RON’S TOP WRITING TIP: Don’t hesitate, get on with it, getting started is hard, but if you are any good you’ll find the words can flow very easily.
Ron Ward is an authority in the combination of engineering, management and industrial safety, spending most of his working career as an engineer in the chemical industry. For more than a decade before his retirement he was a lecturer at the University of Technology, Sydney. Ron has published more than 130 papers and three books on engineering so is no stranger to writing. A Project in Ammonia is the first novel in his debut fiction series.
Why do you write? A principal reason for writing these novels is to give the general reading public some grasp of what goes on in engineering work.
Another reason for writing stems from a road accident injury over 60 years ago, which injured and severely damaged one leg, and required surgery on the other to repair the damaged one. That was September, 1949, significant because if that hadn’t happened there’s reasons to believe I’d have finished apprenticeship and stayed at the trades level. I doubt I would have finished the STC diploma, continued to the BE at UNSW, enrolled at Macquarie for the MBA program, returned to UNSW for a PhD, and through those 50-or-so years moved from trades-level to management. And, of course, picked up the art of writing.
In the last few years my mobility has decreased. I can walk, but I cannot play active sport, so writing has become “sport” keeping at least my mind actively mobile while my legs take-it-easy.
What would you be doing if you weren’t a writer? I suppose I’d just loaf around and read a lot.
What was your toughest obstacle to becoming published? Finding a publisher was very hard. I think my general topic (engineering and management at some future time, related to a prison-colony world) didn’t register with any of them.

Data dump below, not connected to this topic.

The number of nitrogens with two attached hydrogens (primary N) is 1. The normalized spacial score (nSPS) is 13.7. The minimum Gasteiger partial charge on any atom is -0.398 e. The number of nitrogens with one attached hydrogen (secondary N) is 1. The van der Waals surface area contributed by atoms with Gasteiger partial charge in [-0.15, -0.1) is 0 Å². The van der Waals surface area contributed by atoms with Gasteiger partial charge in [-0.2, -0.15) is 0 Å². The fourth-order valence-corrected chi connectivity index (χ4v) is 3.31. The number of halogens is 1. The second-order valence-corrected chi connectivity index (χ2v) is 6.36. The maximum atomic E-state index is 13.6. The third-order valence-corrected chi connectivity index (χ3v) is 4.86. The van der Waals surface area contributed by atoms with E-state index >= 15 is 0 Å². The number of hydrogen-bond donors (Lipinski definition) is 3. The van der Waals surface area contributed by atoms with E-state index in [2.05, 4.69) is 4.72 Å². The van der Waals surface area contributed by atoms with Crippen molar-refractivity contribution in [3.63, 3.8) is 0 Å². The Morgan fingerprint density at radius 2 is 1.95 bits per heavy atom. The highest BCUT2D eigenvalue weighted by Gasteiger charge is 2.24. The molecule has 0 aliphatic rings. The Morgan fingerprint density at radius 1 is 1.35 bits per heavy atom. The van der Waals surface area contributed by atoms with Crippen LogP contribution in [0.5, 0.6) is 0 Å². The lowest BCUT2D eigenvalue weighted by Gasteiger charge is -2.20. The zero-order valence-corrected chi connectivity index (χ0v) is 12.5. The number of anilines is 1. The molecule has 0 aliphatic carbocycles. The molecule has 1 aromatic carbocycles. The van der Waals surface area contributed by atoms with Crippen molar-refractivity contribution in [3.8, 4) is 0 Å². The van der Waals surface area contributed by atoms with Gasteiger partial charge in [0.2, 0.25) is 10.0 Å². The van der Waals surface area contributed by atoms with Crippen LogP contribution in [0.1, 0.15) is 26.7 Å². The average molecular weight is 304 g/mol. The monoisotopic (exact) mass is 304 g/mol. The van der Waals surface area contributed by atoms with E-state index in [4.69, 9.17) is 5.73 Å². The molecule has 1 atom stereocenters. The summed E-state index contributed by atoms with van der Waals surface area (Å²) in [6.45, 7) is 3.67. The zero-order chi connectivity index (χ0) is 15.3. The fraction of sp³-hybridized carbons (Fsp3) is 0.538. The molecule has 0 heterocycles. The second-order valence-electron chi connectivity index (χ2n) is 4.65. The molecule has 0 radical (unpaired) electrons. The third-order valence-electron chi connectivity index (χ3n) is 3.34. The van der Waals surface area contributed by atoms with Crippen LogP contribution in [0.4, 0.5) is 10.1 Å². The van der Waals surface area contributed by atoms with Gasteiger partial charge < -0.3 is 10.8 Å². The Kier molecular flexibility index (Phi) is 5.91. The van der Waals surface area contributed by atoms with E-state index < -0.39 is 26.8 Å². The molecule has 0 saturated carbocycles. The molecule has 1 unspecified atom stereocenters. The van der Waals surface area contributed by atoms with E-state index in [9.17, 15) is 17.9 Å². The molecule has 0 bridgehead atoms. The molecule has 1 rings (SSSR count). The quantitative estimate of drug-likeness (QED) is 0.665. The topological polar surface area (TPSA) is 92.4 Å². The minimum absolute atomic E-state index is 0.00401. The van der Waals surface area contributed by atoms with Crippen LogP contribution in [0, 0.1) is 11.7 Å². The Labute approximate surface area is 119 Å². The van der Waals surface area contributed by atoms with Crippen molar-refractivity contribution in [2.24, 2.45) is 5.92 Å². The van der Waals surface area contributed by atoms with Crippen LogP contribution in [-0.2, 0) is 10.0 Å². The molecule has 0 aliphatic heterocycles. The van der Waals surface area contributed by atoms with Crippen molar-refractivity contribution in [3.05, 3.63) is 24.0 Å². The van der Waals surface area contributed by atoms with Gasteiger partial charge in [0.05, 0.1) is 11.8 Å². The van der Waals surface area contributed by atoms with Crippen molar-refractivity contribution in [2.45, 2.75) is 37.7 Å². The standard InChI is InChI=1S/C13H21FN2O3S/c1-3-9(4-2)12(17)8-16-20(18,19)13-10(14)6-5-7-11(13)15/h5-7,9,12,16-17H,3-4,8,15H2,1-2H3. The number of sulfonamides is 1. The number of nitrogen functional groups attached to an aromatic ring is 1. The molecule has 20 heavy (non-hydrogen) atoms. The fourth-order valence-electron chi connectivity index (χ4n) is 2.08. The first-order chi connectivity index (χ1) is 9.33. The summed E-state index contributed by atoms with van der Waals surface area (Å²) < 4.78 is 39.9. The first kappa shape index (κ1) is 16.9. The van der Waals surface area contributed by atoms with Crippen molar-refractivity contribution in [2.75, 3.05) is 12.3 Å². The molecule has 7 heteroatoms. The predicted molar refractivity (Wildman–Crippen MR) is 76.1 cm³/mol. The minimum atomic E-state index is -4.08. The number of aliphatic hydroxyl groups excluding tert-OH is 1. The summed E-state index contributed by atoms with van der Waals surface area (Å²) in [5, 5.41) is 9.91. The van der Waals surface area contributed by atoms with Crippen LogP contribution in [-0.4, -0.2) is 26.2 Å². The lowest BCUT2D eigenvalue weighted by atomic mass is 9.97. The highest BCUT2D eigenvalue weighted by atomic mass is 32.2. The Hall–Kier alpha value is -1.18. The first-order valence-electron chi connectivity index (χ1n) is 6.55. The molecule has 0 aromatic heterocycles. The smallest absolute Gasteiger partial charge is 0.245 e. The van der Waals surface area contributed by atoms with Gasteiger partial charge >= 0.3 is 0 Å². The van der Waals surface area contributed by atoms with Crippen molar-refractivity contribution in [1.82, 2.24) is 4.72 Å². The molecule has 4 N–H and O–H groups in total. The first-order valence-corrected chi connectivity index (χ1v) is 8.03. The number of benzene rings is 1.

What’s the best aspect of your writing life? Holding and flicking through a handful of paper and knowing: “This is mine.”
—the worst? Finding time to get on with what’s simmering in my mind, the next step in my output.
What would you do differently if you were starting out now as a writer? I can’t see any possible alternative path, given my circumstances at the time.
What do you wish you’d been told before you set out to become an author? If wishes were horses beggars would ride, so my answer to this question is: I have neither wishes nor horses.
What’s the best advice you were ever given? I can’t think of any advice I’ve been given. I confess to being something of a loner, possibly so by loss of parents at a very early age, so I’ve blundered along working out my own life.
R. B. Ward
What happens when an unlikely group of four people – two Australians, one English and one French-Israeli – fight their way through the bureaucratic maze of their employer in a futuristic world so different, yet eerily familiar to our own? The Chief Executive has realised the firm needs rejuvenating and has sent the group to a long-distant colony to build and operate a fertiliser factory. As the group work towards their goal, they battle against the company directors who persistently do what they can to upset the exiles’ work.
How will they resolve the drama at Muddy River Bay?
The book is available here.